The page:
5 tips from 5 successful entrepreneurs on taking your business global
Are you looking to take your business global, but not sure where to start? Firstly, take comfort in the fact that you’re not alone. Expanding overseas comes with its challenges (and opportunities), especially as you navigate the hurdles, alongside the normal teething problems of scaling a startup.
Here’s 5 pieces of advice from successful entrepreneurs who have been there and experienced it all.
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1. Go local to go global – Skander Malcolm, OFX
“Quite early on you want to be looking for who’s going to be your person in Hong Kong, in San Francisco and so on. Having insight into what’s happening on the ground is invaluable to understanding local context.”
Whilst OFX started from humble beginnings in 1998, as the company grew from a FX information website to an international money transfer specialist, the business started to expand into new markets and eventually became a global operation, with customers and employees all over the world. Speaking of his own experiences of taking OFX into new overseas markets, OFX CEO Skander Malcolm says it’s important to hire very strong local leaders in each market who can help you understand the local nuances and customer concerns.
It’s important to not rush this process either. Take the time to assess the local structures that support your business, product, employee retention and policy.
2. Understand and articulate your brand story – Sarah Hamilton, Sand & Sky
“What is your brand story? Why do we care about it? And why should others?”
Taking insights from her own experiences building Sand & Sky, co-founder Sarah Hamilton says having a purposeful and unified brand proposition from the outset is essential for a company to stand out from the crowd in a global market.
There are three layers of context to consider – the local, the global and the digital. Be authentically loyal to your brand, understand how you will communicate this proposition and how it will translate across all tiers, both in visual and verbal execution. In each market, customers have different ideas on what a product is going to look like and how they are going to consume it.
Getting this part right will help you reap the benefits the long run. In fact, Sarah credits the success of her business to being steadfast on her brand and what it stands for; “We concentrated on building our brand and the rest fell into place".
3. Test the waters before expanding – Adam Mills, KoalaSafe
“The network of mentors Startmate provided was instrumental in our start-up journey. We wouldn’t be where we are today without the doors they opened and the advice they provided.”
Taking insight and inspiration from OFX customer KoalaSafe, co-founders Adam Mills and Steve Pack turned to a startup accelerator and then significant crowdfunding measures to help establish their brand and strategy. Not only were they able to develop a support network of mentors through this process, but they also gained a reliable source of market research, which essentially helped determine customer demand. To complement this, they started selling their products on Amazon, which was invaluable in gaining visibility and building an online community.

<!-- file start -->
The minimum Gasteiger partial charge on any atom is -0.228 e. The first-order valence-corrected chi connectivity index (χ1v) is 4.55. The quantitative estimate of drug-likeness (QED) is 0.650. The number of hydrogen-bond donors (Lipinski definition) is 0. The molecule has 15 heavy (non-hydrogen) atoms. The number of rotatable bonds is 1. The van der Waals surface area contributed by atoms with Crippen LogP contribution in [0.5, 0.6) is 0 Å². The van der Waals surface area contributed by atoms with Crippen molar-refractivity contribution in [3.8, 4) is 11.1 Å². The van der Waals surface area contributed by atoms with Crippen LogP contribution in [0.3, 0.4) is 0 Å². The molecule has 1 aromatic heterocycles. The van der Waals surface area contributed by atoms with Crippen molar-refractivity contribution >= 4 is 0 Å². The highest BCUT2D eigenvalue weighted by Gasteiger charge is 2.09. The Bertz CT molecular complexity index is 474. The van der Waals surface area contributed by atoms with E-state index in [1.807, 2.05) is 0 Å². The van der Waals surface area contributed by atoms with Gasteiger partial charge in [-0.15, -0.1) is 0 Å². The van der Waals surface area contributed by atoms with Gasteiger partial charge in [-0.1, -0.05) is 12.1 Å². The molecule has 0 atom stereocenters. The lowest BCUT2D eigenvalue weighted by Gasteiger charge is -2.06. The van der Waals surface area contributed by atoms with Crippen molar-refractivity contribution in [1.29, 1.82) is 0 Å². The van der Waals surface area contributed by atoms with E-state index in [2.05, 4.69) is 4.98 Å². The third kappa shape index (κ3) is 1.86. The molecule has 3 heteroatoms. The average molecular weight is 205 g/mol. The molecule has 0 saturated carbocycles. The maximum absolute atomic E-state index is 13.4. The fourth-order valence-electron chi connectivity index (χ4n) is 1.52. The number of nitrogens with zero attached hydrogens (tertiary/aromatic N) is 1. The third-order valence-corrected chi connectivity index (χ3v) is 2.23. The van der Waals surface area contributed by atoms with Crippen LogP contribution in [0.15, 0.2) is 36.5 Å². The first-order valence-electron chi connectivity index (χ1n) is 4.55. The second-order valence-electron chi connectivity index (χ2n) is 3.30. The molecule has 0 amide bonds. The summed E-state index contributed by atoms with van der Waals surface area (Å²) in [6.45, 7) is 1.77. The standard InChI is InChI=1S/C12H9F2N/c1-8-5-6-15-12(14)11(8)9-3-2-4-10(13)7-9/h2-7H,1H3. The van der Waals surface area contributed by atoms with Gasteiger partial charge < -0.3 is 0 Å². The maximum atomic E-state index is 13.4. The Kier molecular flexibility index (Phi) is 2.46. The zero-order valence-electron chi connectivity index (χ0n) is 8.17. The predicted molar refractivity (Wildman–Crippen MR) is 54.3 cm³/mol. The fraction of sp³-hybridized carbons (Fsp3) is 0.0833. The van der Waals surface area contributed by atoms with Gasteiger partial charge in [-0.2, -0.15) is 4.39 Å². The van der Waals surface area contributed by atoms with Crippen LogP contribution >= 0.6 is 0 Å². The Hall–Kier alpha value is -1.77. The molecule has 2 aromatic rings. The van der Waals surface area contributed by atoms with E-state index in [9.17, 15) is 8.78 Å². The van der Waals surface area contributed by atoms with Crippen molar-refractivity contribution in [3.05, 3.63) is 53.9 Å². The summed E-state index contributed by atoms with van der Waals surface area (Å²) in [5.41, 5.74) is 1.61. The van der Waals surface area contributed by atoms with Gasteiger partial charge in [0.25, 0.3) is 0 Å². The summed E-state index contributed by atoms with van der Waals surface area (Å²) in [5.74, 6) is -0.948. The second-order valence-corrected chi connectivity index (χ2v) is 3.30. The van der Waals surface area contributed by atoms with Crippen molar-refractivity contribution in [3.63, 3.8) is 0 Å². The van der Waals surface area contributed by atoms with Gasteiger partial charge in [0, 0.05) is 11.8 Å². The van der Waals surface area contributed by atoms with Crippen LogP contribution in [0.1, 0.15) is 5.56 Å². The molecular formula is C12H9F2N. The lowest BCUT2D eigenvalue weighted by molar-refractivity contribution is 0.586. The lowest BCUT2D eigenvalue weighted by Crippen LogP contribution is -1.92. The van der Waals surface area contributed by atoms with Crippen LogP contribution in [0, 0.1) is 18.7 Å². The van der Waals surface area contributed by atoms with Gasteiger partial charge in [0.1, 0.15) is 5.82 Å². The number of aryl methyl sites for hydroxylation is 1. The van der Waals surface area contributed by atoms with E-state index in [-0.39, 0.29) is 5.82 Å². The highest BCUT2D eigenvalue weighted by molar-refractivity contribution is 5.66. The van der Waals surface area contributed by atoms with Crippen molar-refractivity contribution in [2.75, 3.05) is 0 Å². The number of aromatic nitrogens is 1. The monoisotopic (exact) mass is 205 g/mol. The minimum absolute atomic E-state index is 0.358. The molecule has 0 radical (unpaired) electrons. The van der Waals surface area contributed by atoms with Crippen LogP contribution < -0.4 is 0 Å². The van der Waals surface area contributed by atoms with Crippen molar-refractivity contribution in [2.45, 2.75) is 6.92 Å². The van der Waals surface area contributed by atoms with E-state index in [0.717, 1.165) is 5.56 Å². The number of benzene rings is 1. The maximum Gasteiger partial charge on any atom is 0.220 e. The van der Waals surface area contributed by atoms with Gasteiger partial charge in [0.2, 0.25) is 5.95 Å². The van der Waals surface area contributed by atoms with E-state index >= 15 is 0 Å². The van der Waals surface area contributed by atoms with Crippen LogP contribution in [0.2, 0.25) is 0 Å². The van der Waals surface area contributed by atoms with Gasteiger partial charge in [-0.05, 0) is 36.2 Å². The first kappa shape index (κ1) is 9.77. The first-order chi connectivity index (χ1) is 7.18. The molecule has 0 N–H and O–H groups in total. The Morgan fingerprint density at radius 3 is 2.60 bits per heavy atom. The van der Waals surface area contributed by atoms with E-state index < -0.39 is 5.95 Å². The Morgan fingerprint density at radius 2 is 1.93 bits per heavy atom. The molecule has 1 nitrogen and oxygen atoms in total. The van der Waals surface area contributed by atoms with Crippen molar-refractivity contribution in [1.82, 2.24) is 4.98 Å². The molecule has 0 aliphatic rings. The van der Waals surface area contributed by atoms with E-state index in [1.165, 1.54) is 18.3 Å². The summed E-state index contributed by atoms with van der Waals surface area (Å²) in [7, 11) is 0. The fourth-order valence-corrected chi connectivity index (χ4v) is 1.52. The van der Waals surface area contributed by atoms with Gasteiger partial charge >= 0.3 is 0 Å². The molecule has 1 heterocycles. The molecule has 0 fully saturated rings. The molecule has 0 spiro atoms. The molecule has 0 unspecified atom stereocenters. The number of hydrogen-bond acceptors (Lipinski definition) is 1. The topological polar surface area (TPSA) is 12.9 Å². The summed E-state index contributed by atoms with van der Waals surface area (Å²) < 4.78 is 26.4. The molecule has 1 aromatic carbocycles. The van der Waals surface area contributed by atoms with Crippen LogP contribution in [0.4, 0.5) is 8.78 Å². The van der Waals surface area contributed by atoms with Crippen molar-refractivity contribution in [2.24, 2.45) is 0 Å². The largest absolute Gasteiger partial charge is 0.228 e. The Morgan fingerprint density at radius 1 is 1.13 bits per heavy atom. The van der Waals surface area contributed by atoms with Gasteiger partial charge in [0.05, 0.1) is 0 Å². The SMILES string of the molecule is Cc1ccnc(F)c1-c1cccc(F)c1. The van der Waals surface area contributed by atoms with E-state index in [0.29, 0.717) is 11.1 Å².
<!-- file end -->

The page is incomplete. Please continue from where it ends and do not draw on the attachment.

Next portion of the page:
4. Don’t lose sight of the customer – Peter Pausewang, Smiggle
“Stay absolutely in-tune with your customer. Have a very clear idea of who your customers are and what they want. Then communicate this very clearly and consistently at every touch point.”
Be customer centric in your global expansion model and ensure you’re always putting the customer first. According to Smiggle co-founder Peter Pausewang, focusing on building these personal connections with your customer base, will help you understand their feedback and concerns and create a better product as a result.
Key considerations and questions to ask yourself:
- Would the customer understand what you’re trying to communicate?
- Is what you are developing help to a solve a customer pain point, deliver better customer efficiencies or improve the customer experience?
So, what can you do to keep your customers happy and loyal to your brand?
5. Invest in the long term strategy – Katie Page, Harvey Norman
“We know everything is a cycle and if you’re the last man standing when that cycle starts to turn you can do very well. Our strategy is always long term, so we stuck to our strategy.”
Harvey Norman co-founder Katie Page credits building a long-term thinking company, as opposed to a 3-month, 6-month or even 12-month strategy, as key to their success, particularly during difficult periods of global market volatility.
Expanding globally can bring its fair share of challenges. Developing a currency strategy can help you provide some protection, and take advantage of currency fluctuations, as you look to enter international markets.